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From "Roy T. Fielding" <field...@liege.ICS.UCI.EDU>
Subject override mask semantics
Date Wed, 02 Oct 1996 06:35:47 GMT
>> I know why it is generated.  Could someone provide me with meaningful,
>> short names for the following structure (to replace the single chars)?
>> 
>>     struct {
>>         int override;
>>         char letter;
>>     } aOvers[]= {
>>           { OR_LIMIT,    'L' },
>>           { OR_OPTIONS,  'O' },
>>           { OR_FILEINFO, 'F' },
>>           { OR_AUTHCFG,  'A' },
>>           { OR_INDEXES,  'I' },
>>           { ACCESS_CONF, 'a' },
>>           { RSRC_CONF,   'r' },
>>           { (OR_ALL|RSRC_CONF)&~(OR_LIMIT|OR_AUTHCFG), 'd' },
>>                                                     /* outside <Directory>
*/
>>           { OR_ALL|ACCESS_CONF, 'D' },              /* inside <Directory> */
>>           { 0, '\0' }
>>       };
>> 
>> My best guess would be two lines consisting of
>> 
>> 	modifies: Limit, Options, FileInfo, AuthConfig, Indexes
>> 	used  in: access.conf, srm.conf, inside/outside Directory or Location
>> 
>> Does that seem reasonable?
> 
> Doesn't sound right ... the OR_ options specify when the directive is
> permitted. I think.
>
>> p.s. this conversation wouldn't be necessary if everyone understood that
>>      commenting their own code is a *good* thing.
> 
>Really? Which comments where would have rendered this conversation unnecessary?

Any comments regarding the use of the override mask would have helped.

The only reason I was able to guess the above is because I knew that
options are configured, and somewhere the configuration is read, and
where it is read there are constant strings associated with those in
the external documentation.  Even with that, the real purpose of
ACCESS_CONF and RSRC_CONF is only a guess, and there is no rationale
given as to why (OR_ALL|RSRC_CONF)&~(OR_LIMIT|OR_AUTHCFG) implies that
it can occur outside a Directory, and there is no hint at all that the
Location directive shares the same semantics.  Someone who hasn't been
reading the list mail for the past year and a half would have a harder
time figuring it out, and this is a pretty basic part of our API.

Ah, hold on -- I just remembered I should check the API.html file as well.
Hmmm, it says here that

  <li> A bit mask indicating where the command may appear.  There are
       mask bits corresponding to each <code>AllowOverride</code>
       option, and an additional mask bit, <code>RSRC_CONF</code>,
       indicating that the command may appear in the server's own
       config files, but <em>not</em> in any <code>.htaccess</code>
       file.

which would seem to indicate that my guess was wrong.  Time to start over.

By following the C logic, it seems that overrides are only interpreted
in invoke_cmd() of http_config.c, whereupon we have

    if ((parms->override & cmd->req_override) == 0)
        return pstrcat (parms->pool, cmd->name, " not allowed here", NULL);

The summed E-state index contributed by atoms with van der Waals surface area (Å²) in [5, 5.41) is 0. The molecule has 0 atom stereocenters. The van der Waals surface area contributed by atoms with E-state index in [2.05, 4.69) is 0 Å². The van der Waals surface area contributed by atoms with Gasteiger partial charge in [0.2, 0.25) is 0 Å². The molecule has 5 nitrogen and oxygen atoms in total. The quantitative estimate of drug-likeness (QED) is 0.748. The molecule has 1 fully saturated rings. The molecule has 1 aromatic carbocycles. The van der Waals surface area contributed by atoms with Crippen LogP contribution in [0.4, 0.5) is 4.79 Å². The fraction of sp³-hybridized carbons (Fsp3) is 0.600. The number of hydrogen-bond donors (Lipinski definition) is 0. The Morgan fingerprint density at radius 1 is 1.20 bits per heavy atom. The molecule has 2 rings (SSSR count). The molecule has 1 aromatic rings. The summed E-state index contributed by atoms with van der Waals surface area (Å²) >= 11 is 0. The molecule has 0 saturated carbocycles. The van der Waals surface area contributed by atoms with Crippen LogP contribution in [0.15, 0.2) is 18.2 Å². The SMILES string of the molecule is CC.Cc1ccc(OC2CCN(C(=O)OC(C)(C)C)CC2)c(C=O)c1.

where parms->override is set according to where the directive occurs:

   *.conf   --> override = (RSRC_CONF|OR_ALL)&~(OR_AUTHCFG|OR_LIMIT);

   within <Directory> or <Location> --> override = OR_ALL|ACCESS_CONF;

  .htaccess --> override = core_dir->override;   /* AllowOverride, I assume */

<Limit> and <Files> do not change the override value, which seems odd.

So, parms->override indicates what overrides are allowed *here* (here
being the particular line of whatever config file is being read), 
and cmd->req_override indicates what overrides are required to be allowed
in order to use this directive here.  Right?  Well, in that case, this

    if ((parms->override & cmd->req_override) == 0)
        return pstrcat (parms->pool, cmd->name, " not allowed here", NULL);

is just plain wrong, since (00100 & 00101) == 00100 (not 0).  It should be

    if ((parms->override & cmd->req_override) != cmd->req_override)
        return pstrcat (parms->pool, cmd->name, " not allowed here", NULL);

since what (I think) it is trying to do is lay a permissions mask over
the directive requirements and see if all the requirements are met.
Could someone please confirm whether or not that is a bug?  In fact,
it may be a security hole.  If it is a bug, we need to fix it and then
check to be sure all the directive definitions use the correct value
for cmd->req_override (since they were tested against incorrect code).

If my interpretation of the code is correct, then

  (req_override & RSRC_CONF)
       ==> allowed in *.conf only outside <Directory> or <Location>

  (req_override & ACCESS_CONF)
       ==> allowed in *.conf only inside <Directory> or <Location>

  (req_override & OR_AUTHCFG)
       ==> allowed in *.conf only inside <Directory> or <Location> or in
           any .htaccess file when AllowOverride includes "All" or "AuthConfig"

  (req_override & OR_LIMIT)
       ==> allowed in *.conf only inside <Directory> or <Location> or in
           any .htaccess file when AllowOverride includes "All" or "Limit"

  (req_override & OR_OPTIONS)
       ==> allowed anywhere in *.conf or in
           any .htaccess file when AllowOverride includes "All" or "Options"

  (req_override & OR_FILEINFO)
       ==> allowed anywhere in *.conf or in
           any .htaccess file when AllowOverride includes "All" or "FileInfo"

  (req_override & OR_INDEXES)
       ==> allowed anywhere in *.conf or in
           any .htaccess file when AllowOverride includes "All" or "Indexes"

If the above is correct, then we should be able to code up a readable
version of the show_overrides function.  And, after 4 hours spent figuring
this out, the right answer *will* be included as comments within
the bloody code (http_config.h).

....Roy

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